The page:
Business with Obstacles

BERLIN/MOSCOW/KIEV | | ukrainerussische-foederation

BERLIN/MOSCOW/KIEV (Own report) - Berlin is taking steps to possibly end sanctions against Russia. Today, almost one year after the signing of the Minsk II Agreement - whose full implementation is still considered as a prerequisite for ending the sanctions - the Bavarian Prime Minster, Horst Seehofer is expected to arrive in Moscow for talks on promoting the renewal of German-Russian business relations. Seehofer can build on decades of Bavarian-Russian cooperation. His visit to Moscow is closely coordinated with Germany's federal government. The EU and NATO are also involved in Berlin's cooperation efforts. Monday, Chancellor Angela Merkel also increased pressure on Ukraine's President, Petro Poroshenko to finally obtain approval from Kiev's parliament for the constitutional amendment providing Eastern Ukraine's special status, as agreed upon in the Minsk II Agreement. Until now, nationalists and fascists have prevented this measure.

No Majority in Sight

From Germany's perspective, Poroshenko's visit on Monday had become necessary because Kiev has continued to obstruct the implementation of Minsk II. In a first reading, the constitutional amendment, provided for in the Agreement, was passed by the Ukrainian parliament with a narrow majority. However, violent protests by Ukrainian fascists had accompanied the parliamentary debate, at the time. Three policemen were killed with a hand grenade in the fascists' attempt to storm the Verkhovna Rada. The constitutional amendment can only be adopted with a two-thirds majority - which is nowhere in sight, due to the Ukrainian nationalists und fascists' ongoing resistance. Kiev, therefore, is playing for time, and postponing the vote to sometime in the future.

The Main Obstacle

Kiev's refusal is provoking growing discontent in Berlin. In the meantime, Moscow has "intensified" its efforts to implement Minsk II, according to the German government's Coordinator for Intersocietal Cooperation with Russia, Gernot Erler. President Vladimir Putin has appointed Boris Gryzlov as Russia's negotiator in talks on the implementation of the Minsk agreement. Gryzlov is the former President of the Duma and is considered very influential. The Russian government - according to Erler - is hoping that the EU will not renew its sanctions this summer. Kiev, in particular, is posing problems. Berlin is therefore "soliciting" Kiev, also in "direct talks with members of the Ukrainian Rada" to finally adopt the needed constitutional amendment.[1] Yesterday, Erler confirmed that "the current political process" is "the main obstacle" - the "implementation of changes in the Ukrainian constitution" and the pending adaption of the electoral law for organizing elections in Donetsk and Luhansk. "Germany is very interested in seeing that the pending points of the Minsk Agreement are finally implemented," Erler confirmed.[2] During her talks with President Petro Poroshenko in Berlin Monday, Chancellor Angela Merkel has, therefore, increased pressure on Ukraine.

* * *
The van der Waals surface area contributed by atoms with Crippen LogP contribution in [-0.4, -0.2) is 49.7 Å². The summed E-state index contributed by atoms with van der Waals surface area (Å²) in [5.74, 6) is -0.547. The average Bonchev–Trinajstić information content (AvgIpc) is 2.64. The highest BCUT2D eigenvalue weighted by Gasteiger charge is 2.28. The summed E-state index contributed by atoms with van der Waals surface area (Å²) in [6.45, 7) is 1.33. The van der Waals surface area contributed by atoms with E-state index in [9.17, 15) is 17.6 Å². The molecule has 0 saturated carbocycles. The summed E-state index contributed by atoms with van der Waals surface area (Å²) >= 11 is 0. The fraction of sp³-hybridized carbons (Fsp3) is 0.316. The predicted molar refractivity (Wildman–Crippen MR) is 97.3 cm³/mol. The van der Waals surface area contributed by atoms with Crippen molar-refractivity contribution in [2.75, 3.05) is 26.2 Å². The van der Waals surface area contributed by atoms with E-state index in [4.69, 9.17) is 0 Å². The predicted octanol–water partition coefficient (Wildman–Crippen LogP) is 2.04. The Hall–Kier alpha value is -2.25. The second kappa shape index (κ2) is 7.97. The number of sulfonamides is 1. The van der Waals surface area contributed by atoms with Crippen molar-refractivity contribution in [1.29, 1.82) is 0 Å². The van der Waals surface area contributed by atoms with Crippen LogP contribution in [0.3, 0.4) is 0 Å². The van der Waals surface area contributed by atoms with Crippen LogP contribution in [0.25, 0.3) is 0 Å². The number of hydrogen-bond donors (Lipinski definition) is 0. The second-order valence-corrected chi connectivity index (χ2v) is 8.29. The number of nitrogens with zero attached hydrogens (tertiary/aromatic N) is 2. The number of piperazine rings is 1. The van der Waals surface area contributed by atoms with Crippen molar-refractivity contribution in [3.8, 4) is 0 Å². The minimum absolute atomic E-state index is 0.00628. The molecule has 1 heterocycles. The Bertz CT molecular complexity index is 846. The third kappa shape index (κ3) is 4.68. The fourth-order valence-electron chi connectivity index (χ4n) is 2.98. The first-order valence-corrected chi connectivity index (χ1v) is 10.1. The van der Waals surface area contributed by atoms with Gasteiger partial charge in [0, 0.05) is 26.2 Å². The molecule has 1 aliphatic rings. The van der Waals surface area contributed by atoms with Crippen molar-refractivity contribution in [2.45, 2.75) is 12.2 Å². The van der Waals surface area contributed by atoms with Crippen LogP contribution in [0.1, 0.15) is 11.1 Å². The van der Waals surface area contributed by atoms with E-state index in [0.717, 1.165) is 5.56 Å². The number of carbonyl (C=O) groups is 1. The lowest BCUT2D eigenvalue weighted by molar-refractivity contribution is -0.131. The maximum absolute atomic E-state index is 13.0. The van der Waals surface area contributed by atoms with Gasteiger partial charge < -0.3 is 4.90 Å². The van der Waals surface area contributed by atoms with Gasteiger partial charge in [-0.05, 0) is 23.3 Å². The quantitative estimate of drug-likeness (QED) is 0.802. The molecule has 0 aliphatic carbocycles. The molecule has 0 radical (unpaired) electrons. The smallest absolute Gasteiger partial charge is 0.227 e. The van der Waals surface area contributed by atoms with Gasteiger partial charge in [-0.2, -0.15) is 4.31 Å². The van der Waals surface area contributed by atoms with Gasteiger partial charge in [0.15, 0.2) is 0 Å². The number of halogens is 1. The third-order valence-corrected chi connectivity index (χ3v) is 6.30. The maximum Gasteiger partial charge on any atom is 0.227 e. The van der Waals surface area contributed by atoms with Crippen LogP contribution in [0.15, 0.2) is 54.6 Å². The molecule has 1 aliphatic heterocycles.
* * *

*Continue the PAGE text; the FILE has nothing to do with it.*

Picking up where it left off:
Economic Interests

At the same time, Berlin is making preparations to end sanctions against Russia, as mainly, German business circles have been demanding for quite some time. (german-foreign-policy.com reported.[3]) Today, Wednesday, Bavaria's Prime Minister, Horst Seehofer, is expected to arrive in Moscow for talks. As a German government spokesperson confirmed, the visit is explicitly coordinated with Chancellor Merkel and Foreign Minister, Frank-Walter Steinmeier. Above all, Seehofer will be primarily concentrating on Bavarian economic interests, according to reports. At the peak of German exports to Russia in 2012, Bavarian enterprises accounted for more than 12 percent. They now are particularly complaining about the slump in their business with the East. Reportedly, Bavaria's Prime Minister intends to also include the issue of EU sanctions in his negotiations. Another visit has reportedly been planned in the second half of the year, where Seehofer is expected to be accompanied by German managers, possibly the head of Siemens, Joe Kaeser. Last spring, Siemens was already reporting that company sales to Russia had slumped to nearly half.